Walker had become famous in Ireland and especially in England long before the siege ended. William III was reported on 3 May to have toasted him and to have said that he would rather see him than any man in the world. Although his importance and the quality of his leadership would later be questioned, it was Walker's A true account of the siege of Londonderry (London, 1689) that immortalised its ordeals; he made memorable such details as the ‘fat gentleman’ who thought ‘several of the garrison looked on him with a greedy eye’ and the price list of food items including mice and rats, and dogs ‘fattened by the bodies of the slain Irish’.
He left Derry on 9 August, carrying a loyal address from the most prominent citizens to King William, and sailed first for Scotland, where he began a triumphal progress. He proceeded from Glasgow to Edinburgh, collecting honours along the way, and then via Chester to London, where he was feted as the symbol of heroic resistance to James II and the Irish. He attended William and Mary, who granted him £5,000, appeared before the house of commons, and lobbied the Irish Society for relief for the city of Derry and its inhabitants. The king wished to make him bishop of Derry, and Walker's cousin, the archbishop of Tuam, John Vesey (qv), was involved in attempts to persuade the incumbent, Ezekiel Hopkins (qv), to resign. These were unsuccessful but Walker appears to have been regarded as designated successor, while Oxford university conferred on him the degree of DD. Walker, like Vesey, was elected in October 1689 to a committee of Irish exiles, and was praised for his solicitude for less celebrated protestants who had suffered in the siege.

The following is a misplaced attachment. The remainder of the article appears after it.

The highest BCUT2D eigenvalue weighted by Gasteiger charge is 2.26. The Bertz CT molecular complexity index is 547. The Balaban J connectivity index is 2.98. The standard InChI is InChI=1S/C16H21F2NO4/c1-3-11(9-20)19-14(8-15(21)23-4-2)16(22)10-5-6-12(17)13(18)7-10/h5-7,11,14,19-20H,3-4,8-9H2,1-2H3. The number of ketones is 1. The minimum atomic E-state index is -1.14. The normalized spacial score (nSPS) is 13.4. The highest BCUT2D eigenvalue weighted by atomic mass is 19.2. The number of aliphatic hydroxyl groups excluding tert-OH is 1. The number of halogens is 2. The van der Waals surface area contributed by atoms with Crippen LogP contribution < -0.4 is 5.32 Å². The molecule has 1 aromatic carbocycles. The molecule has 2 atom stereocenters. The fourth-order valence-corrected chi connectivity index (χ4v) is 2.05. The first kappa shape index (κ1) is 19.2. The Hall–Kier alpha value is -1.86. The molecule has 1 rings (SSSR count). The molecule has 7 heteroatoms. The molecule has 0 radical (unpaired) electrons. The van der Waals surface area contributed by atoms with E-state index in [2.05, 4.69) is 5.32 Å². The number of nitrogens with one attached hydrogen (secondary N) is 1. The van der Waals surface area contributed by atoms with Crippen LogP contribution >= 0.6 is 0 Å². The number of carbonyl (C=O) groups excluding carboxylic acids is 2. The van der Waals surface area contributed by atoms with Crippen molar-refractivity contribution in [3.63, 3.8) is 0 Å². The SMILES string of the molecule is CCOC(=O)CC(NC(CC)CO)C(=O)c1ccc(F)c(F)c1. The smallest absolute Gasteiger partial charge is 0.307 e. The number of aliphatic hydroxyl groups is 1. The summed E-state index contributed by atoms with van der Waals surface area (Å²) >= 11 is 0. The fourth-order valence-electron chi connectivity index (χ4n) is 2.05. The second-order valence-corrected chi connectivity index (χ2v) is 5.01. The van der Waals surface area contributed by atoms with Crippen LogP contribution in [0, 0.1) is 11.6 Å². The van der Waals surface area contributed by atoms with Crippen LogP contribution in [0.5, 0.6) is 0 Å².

He was beyond criticism until, in September, he published his hurriedly composed account of the siege. Even his defenders later admitted that the tone was egotistical, but he gave special offence by understating the role of presbyterians in the besieged city. One of them, John Mackenzie (qv), published a scathing attack on Walker and questioned many of his claims. Another presbyterian, Joseph Boyse (qv), contributed to the ensuing pamphlet war, while an anonymous work in defence of Walker is attributed to Vesey. The controversies between Church of Ireland and presbyterian writers did not subside until 250 years after the disputed events. Their bitterness and endurance sprang from wider tensions between Ulster's two communities of protestants. Their old animosities, briefly put aside in the common effort against James II and his Irish catholic supporters, quickly re-emerged after the protestant victory. They were compounded by the belief of many presbyterians that their treatment at the hands of the Church of Ireland ascendancy after the war was ungenerous, and Walker served as the symbolic focus of resentment.